The Republican National Convention made one thing clear. The battle between left and right is no longer a contest of ideas, no longer about low taxes vs. higher ones, small government vs. big government, intervention vs. isolation. No, the defining clash of our time is reason vs. an inchoate fear and fury growing like weeds on the cultural, class, religious and racial resentments of people who cling to an idealized 1954.
A proposal to change the California Legislature to a “Citizens Legislature” would involve subdividing large districts, which have huge populations, into tiny districts made up of 5,000 to 10,000 people.
A registered Democrat, Flynn has clearly been seething at an administration that forced him out of his job as director of the Defense Intelligence Agency a year early. That anger seems to have driven him over the top.
Trump echoed the “law and order” theme from Richard Nixon’s 1968 acceptance speech, but this went far beyond Nixon, who took pains to answer “those who say that law and order is the code word for racism.”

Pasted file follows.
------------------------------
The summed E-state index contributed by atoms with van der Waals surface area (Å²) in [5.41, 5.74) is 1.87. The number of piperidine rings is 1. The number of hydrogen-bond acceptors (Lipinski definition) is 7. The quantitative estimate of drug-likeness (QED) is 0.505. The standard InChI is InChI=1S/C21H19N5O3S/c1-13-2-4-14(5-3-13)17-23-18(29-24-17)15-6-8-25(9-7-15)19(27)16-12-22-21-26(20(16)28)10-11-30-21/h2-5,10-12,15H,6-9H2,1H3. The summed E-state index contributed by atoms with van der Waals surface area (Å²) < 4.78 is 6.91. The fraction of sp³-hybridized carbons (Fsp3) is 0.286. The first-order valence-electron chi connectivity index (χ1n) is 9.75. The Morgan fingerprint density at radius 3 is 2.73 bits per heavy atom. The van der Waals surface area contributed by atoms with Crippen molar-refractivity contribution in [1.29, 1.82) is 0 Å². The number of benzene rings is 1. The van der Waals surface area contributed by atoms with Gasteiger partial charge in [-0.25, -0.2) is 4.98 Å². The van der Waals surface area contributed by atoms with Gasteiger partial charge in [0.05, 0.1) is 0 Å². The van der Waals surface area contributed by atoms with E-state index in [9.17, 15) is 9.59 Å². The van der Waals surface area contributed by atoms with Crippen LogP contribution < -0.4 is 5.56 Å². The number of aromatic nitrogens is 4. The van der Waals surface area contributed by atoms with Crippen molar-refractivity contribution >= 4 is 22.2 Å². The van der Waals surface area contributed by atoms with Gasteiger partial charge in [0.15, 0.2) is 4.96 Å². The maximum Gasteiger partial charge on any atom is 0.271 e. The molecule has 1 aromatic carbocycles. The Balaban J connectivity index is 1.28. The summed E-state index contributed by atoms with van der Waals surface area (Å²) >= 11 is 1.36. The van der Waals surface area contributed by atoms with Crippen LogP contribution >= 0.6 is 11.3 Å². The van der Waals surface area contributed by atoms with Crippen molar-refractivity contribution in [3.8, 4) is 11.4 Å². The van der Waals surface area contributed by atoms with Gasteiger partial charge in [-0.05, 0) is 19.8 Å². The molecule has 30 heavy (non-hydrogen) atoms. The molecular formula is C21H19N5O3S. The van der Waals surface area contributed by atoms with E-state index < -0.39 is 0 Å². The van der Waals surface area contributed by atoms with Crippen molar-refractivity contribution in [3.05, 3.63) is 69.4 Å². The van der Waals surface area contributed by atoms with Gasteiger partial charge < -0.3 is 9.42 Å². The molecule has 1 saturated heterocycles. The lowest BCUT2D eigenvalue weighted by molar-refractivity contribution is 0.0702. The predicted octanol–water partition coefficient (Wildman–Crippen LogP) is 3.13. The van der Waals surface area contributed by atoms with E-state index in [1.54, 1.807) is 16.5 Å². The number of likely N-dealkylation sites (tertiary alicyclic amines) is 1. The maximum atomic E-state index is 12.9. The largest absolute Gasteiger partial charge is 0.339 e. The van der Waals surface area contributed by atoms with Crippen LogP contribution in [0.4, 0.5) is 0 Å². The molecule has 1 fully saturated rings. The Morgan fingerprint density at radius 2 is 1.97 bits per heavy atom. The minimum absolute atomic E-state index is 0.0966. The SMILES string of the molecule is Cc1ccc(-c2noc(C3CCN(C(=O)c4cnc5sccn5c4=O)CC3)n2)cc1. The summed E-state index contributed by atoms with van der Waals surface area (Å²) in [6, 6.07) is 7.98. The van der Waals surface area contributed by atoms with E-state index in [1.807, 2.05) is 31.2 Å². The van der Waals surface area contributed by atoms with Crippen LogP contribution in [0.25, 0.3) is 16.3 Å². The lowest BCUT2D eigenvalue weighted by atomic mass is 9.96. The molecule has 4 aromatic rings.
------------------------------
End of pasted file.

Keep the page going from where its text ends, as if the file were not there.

The math is the stuff of income inequality – billions in political donations taken out of California, but in return maybe one or two conventions likely to pump about $200 million apiece into a local economy. To level this playing field, let’s make California the permanent home of both conventions, starting in 2020.
Innovation is becoming critical to keeping California’s food and agricultural industries competitive. To tackle the state’s challenges, a triangle of innovation should be connecting the Sacramento region to Silicon Valley and the Central Valley, further aligning California’s commitment to environmental sustainability with its success in delivering high-quality food.
Most Republicans favor prison, judging from the nightly chants of “Lock her up!” from convention delegates and the regular calls from speakers to outfit Clinton in a jumpsuit or stripes and place her behind bars.
Donald Trump’s kids have been a relatively heartwarming feature, considering that virtually everybody else, including the conventioneers, have spent a large chunk of their time demanding that Hillary Clinton be sent directly to the pokey.
Sally Gellert, a Bernie Sanders supporter from Woodcliff, New Jersey said, "We don't need a Hillary coronation," as she pushed delegates at the Democratic National Convention to vote their conscience on Sunday, July 24, 2016.
Hector AmezcuaThe Sacramento Bee
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